Friday, August 17, 2007

Models of Moodling - Good, Bad and Other

In response to the post on Merlin John's blog about Moodle's apparent ascendancy there has been quite a bit of discussion on the Naacetalk email list about VLEs/Learning Platforms in general and Moodle in particular. I was going to start a long reply but - I don't know why, whenever I read a long and detailed reply on a mailing list, my finger twitches and moves, unerringly, towards the Mark All As Read option for that folder. So here's an answer, along with some (in context) quotes from what people had said.
The main gist of the discussion was in areas such as:

  • have some LAs enabled Moodle to work across all schools so schools can collaborate?
  • (the assumption that) a lot of work needs to be done to get Moodle started;
  • do we expect primary schools need to run Moodles on their own servers?

The last two in particular tend towards Myths 2 & 5 in the 10 Myths of Moodle - "Moodle needs a full time, php developer on your staff- or at least a lot of technical support to run it in house" and "You can’t just use Moodle out of the box – the basic Moodle install just isn’t that sophisticated".

There were some interesting quotations around Moodle, including:

  • "[a school choosing between Kaleidos & Moodle] opted for Moodle - largely because of the very highly skilled network manager..."
  • "Perhaps [the future VLE market leader - a simple out of the box solution that is affordable] will be Moodle but it’s unlikely to be Moodle in it’s present form where lots of work needs to be done to get started successfully."
  • "[having a single learning platform in each area or LA] begs the question of a central planning strategy that seems to imply even the smallest primary school will have a VLP on its own servers"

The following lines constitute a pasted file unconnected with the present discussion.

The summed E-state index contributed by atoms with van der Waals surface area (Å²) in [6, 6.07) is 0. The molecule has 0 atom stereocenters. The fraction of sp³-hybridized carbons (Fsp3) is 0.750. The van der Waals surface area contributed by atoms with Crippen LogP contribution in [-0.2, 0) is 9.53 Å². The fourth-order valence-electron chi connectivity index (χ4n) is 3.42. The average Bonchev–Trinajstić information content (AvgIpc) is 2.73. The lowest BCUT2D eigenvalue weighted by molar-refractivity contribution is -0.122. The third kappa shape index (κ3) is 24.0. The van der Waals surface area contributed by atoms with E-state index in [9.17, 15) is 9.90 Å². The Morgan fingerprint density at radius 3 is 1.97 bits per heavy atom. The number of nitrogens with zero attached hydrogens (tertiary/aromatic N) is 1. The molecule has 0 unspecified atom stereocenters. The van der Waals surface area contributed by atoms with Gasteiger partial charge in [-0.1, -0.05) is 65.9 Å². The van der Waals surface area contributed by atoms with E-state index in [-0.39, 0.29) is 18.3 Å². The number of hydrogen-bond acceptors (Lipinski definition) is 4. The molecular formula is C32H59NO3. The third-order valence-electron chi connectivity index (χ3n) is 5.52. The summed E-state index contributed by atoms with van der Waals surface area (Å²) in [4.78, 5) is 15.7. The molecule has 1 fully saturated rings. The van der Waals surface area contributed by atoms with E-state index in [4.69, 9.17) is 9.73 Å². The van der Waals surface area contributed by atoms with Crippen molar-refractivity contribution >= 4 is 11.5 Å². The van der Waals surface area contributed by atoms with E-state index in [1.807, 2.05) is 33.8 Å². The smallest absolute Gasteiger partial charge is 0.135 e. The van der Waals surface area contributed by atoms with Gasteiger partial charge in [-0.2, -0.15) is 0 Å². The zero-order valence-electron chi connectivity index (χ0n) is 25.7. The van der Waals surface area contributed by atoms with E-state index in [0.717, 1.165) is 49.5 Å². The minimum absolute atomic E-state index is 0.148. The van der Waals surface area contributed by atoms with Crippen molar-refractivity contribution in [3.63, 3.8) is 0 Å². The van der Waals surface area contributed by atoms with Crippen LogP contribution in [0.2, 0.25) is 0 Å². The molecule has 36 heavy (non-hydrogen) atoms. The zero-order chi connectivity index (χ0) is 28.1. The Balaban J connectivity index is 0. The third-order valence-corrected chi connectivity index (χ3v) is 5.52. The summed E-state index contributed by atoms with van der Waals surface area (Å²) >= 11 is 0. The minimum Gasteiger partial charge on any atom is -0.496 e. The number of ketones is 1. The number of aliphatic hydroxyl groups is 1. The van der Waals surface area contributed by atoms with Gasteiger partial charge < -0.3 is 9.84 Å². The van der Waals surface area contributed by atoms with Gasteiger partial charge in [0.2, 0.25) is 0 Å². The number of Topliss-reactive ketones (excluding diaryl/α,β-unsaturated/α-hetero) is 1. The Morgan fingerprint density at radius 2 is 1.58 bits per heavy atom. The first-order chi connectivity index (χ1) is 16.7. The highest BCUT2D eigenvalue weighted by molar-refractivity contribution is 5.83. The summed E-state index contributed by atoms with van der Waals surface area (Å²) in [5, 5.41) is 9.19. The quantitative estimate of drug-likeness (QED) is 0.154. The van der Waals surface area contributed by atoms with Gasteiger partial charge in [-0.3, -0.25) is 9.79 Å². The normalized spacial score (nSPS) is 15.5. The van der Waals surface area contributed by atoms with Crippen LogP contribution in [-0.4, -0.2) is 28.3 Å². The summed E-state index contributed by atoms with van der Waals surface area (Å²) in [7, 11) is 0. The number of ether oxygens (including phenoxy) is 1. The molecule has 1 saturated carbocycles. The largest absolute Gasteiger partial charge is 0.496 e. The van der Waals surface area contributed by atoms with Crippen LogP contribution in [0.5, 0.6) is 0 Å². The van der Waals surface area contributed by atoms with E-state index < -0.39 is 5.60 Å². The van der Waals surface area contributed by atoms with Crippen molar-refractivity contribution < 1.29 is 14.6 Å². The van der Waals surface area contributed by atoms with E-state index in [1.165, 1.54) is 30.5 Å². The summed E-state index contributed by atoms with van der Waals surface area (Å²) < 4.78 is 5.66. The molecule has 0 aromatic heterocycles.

Here's an executive summary of my thoughts in this area...

  • schools shouldn't host their own services if they're that mission critical (maybe they're not that critical, yet...);
  • collaboration works best when we remove as many potential hurdles as possible. Like it or not, single system does much of this removal;
  • Moodle is more than flexible enough to work across primary, secondary and tertiary sectors;
  • it also works "as is" and doesn't need tweaking before a school can start using it;
  • the "work" involved in this from a school's angle isn't technical - it's organisational, to do with effective planning and associated with changing the culture of teaching & learning;

The reason for this post is to try and give an answer of what we're trying to do here in Buckinghamshire and how that is a response to some of the points above.

One first principle is that no school should have to rely on having its own technical expertise or capability before its online learning environment will work. A situation where this wasn't the case would, at a stroke, prevent many schools from having an online learning environment. It's the Local Authority's (LA's) responsibility to make sure that the VLE correctly configured, installed and available to the schools when they need it - we have an SLA with our suppliers which will provide recompense if this doesn't happen. The somewhat cliched idea of "only those schools with enough geeky staff to run a web server being those who can effectively use Moodle" is Simply Not True. Ask our primary schools. If it was a requirement for a school to have an "expert" to run things, then the school would become vulnerable (a) when that person left and (b) when the school went into the employment market to replace them - how many schools would be able to measure a candidate's capability in such a technical area?